February 22, 2018
Connect Media asked AEI Consultants’ Karla Smith, an Executive Vice President and Division Lead for the San Francisco-based company’s Site Mitigation Division, to share insights into trends surrounding development on brownfield sites. The trained geologist offers intriguing ways these projects are helping to breathe new life into cities in our latest 3 CRE Q&A.
Q: Brownfields are being converted into new developments in several major U.S. markets, such as San Francisco, Pittsburgh, and New Jersey. What new trends and pressures are developers and cities facing when it comes to these redevelopments?
A: A move towards more walkability outside of traditional urban cores, growing interest in experiential mixed-use development along with the environmental justice movement are driving interest in brownfields – facilities that are no longer in use or land that was previously developed – in both major and smaller markets.
One emerging trend is the repurposing of former industrial waterfront sites into new hotspots offering urban-style living. These developments offer an excellent backdrop to destination retail, hospitality, and multifamily properties through revitalizing and promoting previously environmentally blighted areas, but must be thoroughly assessed to identify and mitigate environmental hazards.
These projects require a strong and experienced team of consultants, contractors, and representatives. Further, communicating the benefits of these projects to the general public and gaining support and trust for these revitalizations are essential components.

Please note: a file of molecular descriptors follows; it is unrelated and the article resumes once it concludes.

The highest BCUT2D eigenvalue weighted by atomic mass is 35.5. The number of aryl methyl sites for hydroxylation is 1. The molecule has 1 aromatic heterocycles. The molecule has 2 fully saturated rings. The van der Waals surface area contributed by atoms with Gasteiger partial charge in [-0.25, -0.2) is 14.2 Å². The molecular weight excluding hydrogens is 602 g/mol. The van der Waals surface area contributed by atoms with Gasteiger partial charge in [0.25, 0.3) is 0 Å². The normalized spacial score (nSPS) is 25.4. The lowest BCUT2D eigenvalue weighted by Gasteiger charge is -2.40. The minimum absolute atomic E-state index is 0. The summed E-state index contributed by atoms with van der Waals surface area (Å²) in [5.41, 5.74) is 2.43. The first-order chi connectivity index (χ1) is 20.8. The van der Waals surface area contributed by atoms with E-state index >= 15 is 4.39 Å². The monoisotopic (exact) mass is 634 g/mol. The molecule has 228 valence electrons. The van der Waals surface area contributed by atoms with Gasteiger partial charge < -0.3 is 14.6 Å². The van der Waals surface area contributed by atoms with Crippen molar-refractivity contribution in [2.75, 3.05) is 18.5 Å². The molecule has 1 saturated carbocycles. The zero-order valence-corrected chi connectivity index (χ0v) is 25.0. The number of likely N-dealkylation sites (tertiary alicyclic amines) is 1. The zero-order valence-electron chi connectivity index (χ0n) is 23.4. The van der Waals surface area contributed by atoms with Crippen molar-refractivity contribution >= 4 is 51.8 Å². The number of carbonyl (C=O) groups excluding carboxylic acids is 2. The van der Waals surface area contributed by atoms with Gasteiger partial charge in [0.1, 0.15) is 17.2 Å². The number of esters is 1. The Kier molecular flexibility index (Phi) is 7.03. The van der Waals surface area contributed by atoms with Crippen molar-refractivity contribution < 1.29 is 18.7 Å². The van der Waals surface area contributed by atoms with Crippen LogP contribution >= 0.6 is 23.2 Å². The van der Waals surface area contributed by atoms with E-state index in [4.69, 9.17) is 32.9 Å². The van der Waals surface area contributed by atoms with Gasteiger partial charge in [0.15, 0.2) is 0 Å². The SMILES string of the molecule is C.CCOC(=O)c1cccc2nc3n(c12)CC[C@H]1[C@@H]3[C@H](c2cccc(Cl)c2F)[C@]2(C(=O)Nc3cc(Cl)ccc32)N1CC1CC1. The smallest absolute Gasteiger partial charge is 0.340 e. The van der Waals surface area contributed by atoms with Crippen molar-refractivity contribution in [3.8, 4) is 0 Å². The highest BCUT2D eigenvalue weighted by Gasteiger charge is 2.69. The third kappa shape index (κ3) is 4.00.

Q: As the brownfield redevelopment trend continues to emerge throughout the industry, what new or existing regulations should developers and owners be aware of?
A: Brownfields can be high-reward, but involve an ever-changing compliance process. As technological advances enhance the industry’s ability to detect issues, new discoveries such as harm caused by certain chemicals and other factors now contribute to regulations that can be updated at any given time.
It is important that developers and owners stay on the pulse of emerging contaminants and collaborate extensively with federal agencies such as the EPA, as well as applicable state agencies, local counties, and cities, to identify and make available resources or funding that can be used for brownfield activities. The financial piece of the puzzle is key.
Q: Recently, your team attended the National Brownfields Training Conference. What were the top two takeaways from that conference that commercial developers and owners should know?
A: The first takeaway is that pre-planning and teamwork by all parties involved in a brownfield redevelopment is key, but does not always happen efficiently – especially in smaller markets with limited resources.
Developers, owners and municipalities must partner with environmental consultants, financial consultants and construction firms that are well-versed in the regulatory brownfield process and the financial aspects of these redevelopments.
Another takeaway is that data collection, analytical technologies as well as material handling and disposition techniques are improving and becoming increasingly critical components of successful brownfield redevelopments.
While technologies for gathering real-time data have been in use for many years, the speed and breadth of collecting data and gaining real-time results has become more sophisticated – making the processes faster and more precise. Overall, new technologies and techniques are resulting in new strategic approaches for re-development that are ultimately more efficient in developing and revitalizing these brownfield areas.
For comments, questions or concerns, please contact Dennis Kaiser